A large and growing body of research shows that good mental health is essential for individual wellbeing, for a happy, healthy society, and for a prosperous economy. Unfortunately, mental health problems are on the increase, with a rising demand on services and increasing complexity of need.

1:4 young people are struggling in this area. The Local Health Authority’s publication states:

“The population of young people under 19 in Harrogate District is 40,445. There are estimated to be 4645 children and young people between the age of 5 and 19 with a mental disorder. Some 6,800 are estimated to need some support from a professional other than a trained mental health worker, e.g. school nurse, teacher, youth justice worker, whilst 580 are estimated to need support from a specialist CAMHS and a further 25 require inpatient care.”

In total, there appear to be 12,050 young people in the district who have mental ill-health issues.

This is an alarming statistic – over 1:4 (Details from the document – Harrogate and Rural district CCG Transformation Plan for Children and Young People’s Emotional and Mental Health 2015-2020)

Self Harm
  • Of the young people with mental ill-health, 1:4 girls are self-harming and 1:8 boys.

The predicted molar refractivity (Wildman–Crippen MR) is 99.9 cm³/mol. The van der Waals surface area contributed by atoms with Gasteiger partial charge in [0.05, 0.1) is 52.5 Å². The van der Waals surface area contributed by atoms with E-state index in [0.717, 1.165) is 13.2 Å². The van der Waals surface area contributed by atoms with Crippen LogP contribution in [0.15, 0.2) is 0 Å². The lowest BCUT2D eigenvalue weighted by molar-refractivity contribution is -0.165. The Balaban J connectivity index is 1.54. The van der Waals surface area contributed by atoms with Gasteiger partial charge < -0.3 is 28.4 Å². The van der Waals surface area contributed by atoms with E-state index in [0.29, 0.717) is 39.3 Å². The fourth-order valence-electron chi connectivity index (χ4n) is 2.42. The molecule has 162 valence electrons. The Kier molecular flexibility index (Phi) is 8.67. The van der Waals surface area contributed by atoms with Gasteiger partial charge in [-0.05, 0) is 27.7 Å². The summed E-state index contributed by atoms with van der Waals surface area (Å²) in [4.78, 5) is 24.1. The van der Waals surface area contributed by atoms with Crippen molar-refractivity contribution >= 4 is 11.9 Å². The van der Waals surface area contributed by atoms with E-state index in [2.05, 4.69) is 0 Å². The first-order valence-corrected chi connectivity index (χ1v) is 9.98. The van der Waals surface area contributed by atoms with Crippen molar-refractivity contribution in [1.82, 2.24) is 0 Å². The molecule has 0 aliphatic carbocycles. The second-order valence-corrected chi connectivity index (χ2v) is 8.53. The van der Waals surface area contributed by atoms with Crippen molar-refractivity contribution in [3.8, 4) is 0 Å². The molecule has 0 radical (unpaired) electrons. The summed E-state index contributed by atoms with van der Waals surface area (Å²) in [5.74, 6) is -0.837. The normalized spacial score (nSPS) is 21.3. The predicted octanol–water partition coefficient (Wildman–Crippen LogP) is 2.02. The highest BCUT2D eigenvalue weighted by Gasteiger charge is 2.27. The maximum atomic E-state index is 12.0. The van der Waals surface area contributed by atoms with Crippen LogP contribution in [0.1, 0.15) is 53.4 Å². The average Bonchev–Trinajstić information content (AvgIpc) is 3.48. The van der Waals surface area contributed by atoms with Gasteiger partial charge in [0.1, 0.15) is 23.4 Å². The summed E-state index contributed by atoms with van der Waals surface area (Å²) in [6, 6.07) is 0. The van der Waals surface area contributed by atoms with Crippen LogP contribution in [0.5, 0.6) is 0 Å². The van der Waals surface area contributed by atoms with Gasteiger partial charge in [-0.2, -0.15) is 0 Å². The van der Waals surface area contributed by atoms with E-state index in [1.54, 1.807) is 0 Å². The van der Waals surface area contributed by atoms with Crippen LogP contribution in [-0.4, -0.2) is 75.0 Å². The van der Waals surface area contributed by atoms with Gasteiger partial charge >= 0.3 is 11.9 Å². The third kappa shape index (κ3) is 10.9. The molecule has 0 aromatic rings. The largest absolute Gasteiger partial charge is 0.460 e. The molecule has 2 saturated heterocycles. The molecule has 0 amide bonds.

• In adults 1:4 are suffering from depression, breakdown, sadness etc.
  • There is a 9 month wait time for access to Harrogate district therapeutic services, including Wellspring.
  • It is estimated by mental health professionals that 1 in 4 girls will self-harm before they leave school.
  • Hospital admissions in England are at a 5 year high for girls aged 10-14, showing a 93% increase. (4 May 2015)
  • Self-harm reported to GPs among teenage girls (under the age of 17) in the UK increased by 68% over just three years.
  • Around 13% of young people may try to hurt themselves on purpose at some point between the ages of 11 and 16, but the actual figure could be much higher.
  • In 2014, figures were published suggesting a 70% increase in 10-14 year olds attending A&E for self-harm related reasons over the preceding 2 years.

https://www.theguardian.com/society/2017/oct/18/self-harm-girls-aged-13-to-16-rose-68pc-three-years